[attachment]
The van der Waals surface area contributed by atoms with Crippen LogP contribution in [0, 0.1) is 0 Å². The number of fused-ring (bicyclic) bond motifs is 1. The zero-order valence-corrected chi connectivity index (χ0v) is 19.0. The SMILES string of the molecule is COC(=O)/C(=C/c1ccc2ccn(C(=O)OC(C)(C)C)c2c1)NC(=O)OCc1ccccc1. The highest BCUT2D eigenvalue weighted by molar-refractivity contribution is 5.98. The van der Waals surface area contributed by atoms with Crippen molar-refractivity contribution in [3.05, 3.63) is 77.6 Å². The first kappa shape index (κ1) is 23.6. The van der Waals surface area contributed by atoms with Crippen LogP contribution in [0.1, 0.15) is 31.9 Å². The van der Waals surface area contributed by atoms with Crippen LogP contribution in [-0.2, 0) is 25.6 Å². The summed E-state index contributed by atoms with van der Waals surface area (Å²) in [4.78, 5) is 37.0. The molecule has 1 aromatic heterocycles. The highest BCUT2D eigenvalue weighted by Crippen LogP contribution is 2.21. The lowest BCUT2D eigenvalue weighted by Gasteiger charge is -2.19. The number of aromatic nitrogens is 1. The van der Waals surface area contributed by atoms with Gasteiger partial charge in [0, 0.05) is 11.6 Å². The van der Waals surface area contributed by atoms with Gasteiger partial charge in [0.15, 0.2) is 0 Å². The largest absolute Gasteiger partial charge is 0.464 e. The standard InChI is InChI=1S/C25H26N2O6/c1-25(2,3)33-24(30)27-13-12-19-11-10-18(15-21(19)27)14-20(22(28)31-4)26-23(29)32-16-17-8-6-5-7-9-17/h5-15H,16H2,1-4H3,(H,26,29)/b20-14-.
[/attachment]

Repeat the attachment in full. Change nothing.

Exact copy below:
The van der Waals surface area contributed by atoms with Crippen LogP contribution in [0, 0.1) is 0 Å². The number of fused-ring (bicyclic) bond motifs is 1. The zero-order valence-corrected chi connectivity index (χ0v) is 19.0. The SMILES string of the molecule is COC(=O)/C(=C/c1ccc2ccn(C(=O)OC(C)(C)C)c2c1)NC(=O)OCc1ccccc1. The highest BCUT2D eigenvalue weighted by molar-refractivity contribution is 5.98. The van der Waals surface area contributed by atoms with Crippen molar-refractivity contribution in [3.05, 3.63) is 77.6 Å². The first kappa shape index (κ1) is 23.6. The van der Waals surface area contributed by atoms with Crippen LogP contribution in [0.1, 0.15) is 31.9 Å². The van der Waals surface area contributed by atoms with Crippen LogP contribution in [-0.2, 0) is 25.6 Å². The summed E-state index contributed by atoms with van der Waals surface area (Å²) in [4.78, 5) is 37.0. The molecule has 1 aromatic heterocycles. The highest BCUT2D eigenvalue weighted by Crippen LogP contribution is 2.21. The lowest BCUT2D eigenvalue weighted by Gasteiger charge is -2.19. The number of aromatic nitrogens is 1. The van der Waals surface area contributed by atoms with Gasteiger partial charge in [0, 0.05) is 11.6 Å². The van der Waals surface area contributed by atoms with Gasteiger partial charge in [0.15, 0.2) is 0 Å². The largest absolute Gasteiger partial charge is 0.464 e. The standard InChI is InChI=1S/C25H26N2O6/c1-25(2,3)33-24(30)27-13-12-19-11-10-18(15-21(19)27)14-20(22(28)31-4)26-23(29)32-16-17-8-6-5-7-9-17/h5-15H,16H2,1-4H3,(H,26,29)/b20-14-.